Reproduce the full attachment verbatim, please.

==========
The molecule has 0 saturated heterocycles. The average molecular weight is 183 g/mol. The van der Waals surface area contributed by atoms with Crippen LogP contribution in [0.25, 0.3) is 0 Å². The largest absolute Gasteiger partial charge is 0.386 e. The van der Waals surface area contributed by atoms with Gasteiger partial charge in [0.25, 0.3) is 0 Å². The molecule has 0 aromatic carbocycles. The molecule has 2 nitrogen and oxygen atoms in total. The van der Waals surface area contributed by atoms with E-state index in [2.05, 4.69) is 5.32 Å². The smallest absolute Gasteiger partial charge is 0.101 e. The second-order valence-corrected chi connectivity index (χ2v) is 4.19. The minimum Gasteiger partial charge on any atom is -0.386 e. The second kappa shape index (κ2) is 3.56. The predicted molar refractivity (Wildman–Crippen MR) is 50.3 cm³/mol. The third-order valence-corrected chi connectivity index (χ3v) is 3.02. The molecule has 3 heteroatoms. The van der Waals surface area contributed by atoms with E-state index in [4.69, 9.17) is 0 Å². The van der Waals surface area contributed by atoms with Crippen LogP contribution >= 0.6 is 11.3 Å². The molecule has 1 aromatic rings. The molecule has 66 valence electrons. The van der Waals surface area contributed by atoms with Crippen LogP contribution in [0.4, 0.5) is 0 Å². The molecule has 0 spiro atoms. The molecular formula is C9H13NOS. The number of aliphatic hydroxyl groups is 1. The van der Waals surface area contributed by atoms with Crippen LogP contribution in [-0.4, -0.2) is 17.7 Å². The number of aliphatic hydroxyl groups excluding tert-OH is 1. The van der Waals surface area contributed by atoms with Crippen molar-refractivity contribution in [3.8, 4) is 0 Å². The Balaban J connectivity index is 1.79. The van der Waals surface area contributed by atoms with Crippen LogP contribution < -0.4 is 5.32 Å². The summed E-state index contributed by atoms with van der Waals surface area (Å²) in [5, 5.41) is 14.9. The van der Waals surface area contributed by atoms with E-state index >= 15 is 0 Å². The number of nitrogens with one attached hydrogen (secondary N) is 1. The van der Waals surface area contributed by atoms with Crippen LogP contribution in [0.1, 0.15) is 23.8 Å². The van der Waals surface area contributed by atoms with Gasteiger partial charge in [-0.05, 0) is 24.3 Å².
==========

The molecule has 0 saturated heterocycles. The average molecular weight is 183 g/mol. The van der Waals surface area contributed by atoms with Crippen LogP contribution in [0.25, 0.3) is 0 Å². The largest absolute Gasteiger partial charge is 0.386 e. The van der Waals surface area contributed by atoms with Gasteiger partial charge in [0.25, 0.3) is 0 Å². The molecule has 0 aromatic carbocycles. The molecule has 2 nitrogen and oxygen atoms in total. The van der Waals surface area contributed by atoms with E-state index in [2.05, 4.69) is 5.32 Å². The smallest absolute Gasteiger partial charge is 0.101 e. The second-order valence-corrected chi connectivity index (χ2v) is 4.19. The minimum Gasteiger partial charge on any atom is -0.386 e. The second kappa shape index (κ2) is 3.56. The predicted molar refractivity (Wildman–Crippen MR) is 50.3 cm³/mol. The third-order valence-corrected chi connectivity index (χ3v) is 3.02. The molecule has 3 heteroatoms. The van der Waals surface area contributed by atoms with E-state index in [4.69, 9.17) is 0 Å². The van der Waals surface area contributed by atoms with Crippen LogP contribution >= 0.6 is 11.3 Å². The molecule has 1 aromatic rings. The molecule has 66 valence electrons. The van der Waals surface area contributed by atoms with Crippen LogP contribution in [0.4, 0.5) is 0 Å². The molecule has 0 spiro atoms. The molecular formula is C9H13NOS. The number of aliphatic hydroxyl groups is 1. The van der Waals surface area contributed by atoms with Crippen LogP contribution in [-0.4, -0.2) is 17.7 Å². The number of aliphatic hydroxyl groups excluding tert-OH is 1. The van der Waals surface area contributed by atoms with Crippen molar-refractivity contribution in [3.8, 4) is 0 Å². The Balaban J connectivity index is 1.79. The van der Waals surface area contributed by atoms with Crippen LogP contribution < -0.4 is 5.32 Å². The summed E-state index contributed by atoms with van der Waals surface area (Å²) in [5, 5.41) is 14.9. The van der Waals surface area contributed by atoms with E-state index >= 15 is 0 Å². The number of nitrogens with one attached hydrogen (secondary N) is 1. The van der Waals surface area contributed by atoms with Crippen LogP contribution in [0.1, 0.15) is 23.8 Å². The van der Waals surface area contributed by atoms with Gasteiger partial charge in [-0.05, 0) is 24.3 Å².